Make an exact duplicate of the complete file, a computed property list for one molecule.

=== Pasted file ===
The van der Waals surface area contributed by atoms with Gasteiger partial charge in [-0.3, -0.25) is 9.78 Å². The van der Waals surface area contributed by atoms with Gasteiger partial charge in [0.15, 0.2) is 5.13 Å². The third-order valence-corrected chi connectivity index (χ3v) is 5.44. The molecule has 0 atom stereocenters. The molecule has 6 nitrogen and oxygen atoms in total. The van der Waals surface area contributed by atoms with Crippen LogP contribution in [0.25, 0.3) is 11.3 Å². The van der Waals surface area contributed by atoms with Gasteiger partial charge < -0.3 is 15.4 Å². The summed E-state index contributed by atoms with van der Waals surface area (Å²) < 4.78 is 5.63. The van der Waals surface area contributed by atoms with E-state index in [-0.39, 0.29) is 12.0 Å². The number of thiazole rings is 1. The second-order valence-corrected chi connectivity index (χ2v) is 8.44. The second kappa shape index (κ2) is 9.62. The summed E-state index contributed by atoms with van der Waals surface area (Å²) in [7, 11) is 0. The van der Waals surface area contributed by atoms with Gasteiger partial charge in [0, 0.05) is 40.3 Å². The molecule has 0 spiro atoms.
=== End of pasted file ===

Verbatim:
The van der Waals surface area contributed by atoms with Gasteiger partial charge in [-0.3, -0.25) is 9.78 Å². The van der Waals surface area contributed by atoms with Gasteiger partial charge in [0.15, 0.2) is 5.13 Å². The third-order valence-corrected chi connectivity index (χ3v) is 5.44. The molecule has 0 atom stereocenters. The molecule has 6 nitrogen and oxygen atoms in total. The van der Waals surface area contributed by atoms with Crippen LogP contribution in [0.25, 0.3) is 11.3 Å². The van der Waals surface area contributed by atoms with Gasteiger partial charge < -0.3 is 15.4 Å². The summed E-state index contributed by atoms with van der Waals surface area (Å²) < 4.78 is 5.63. The van der Waals surface area contributed by atoms with E-state index in [-0.39, 0.29) is 12.0 Å². The number of thiazole rings is 1. The second-order valence-corrected chi connectivity index (χ2v) is 8.44. The second kappa shape index (κ2) is 9.62. The summed E-state index contributed by atoms with van der Waals surface area (Å²) in [7, 11) is 0. The van der Waals surface area contributed by atoms with Gasteiger partial charge in [0, 0.05) is 40.3 Å². The molecule has 0 spiro atoms.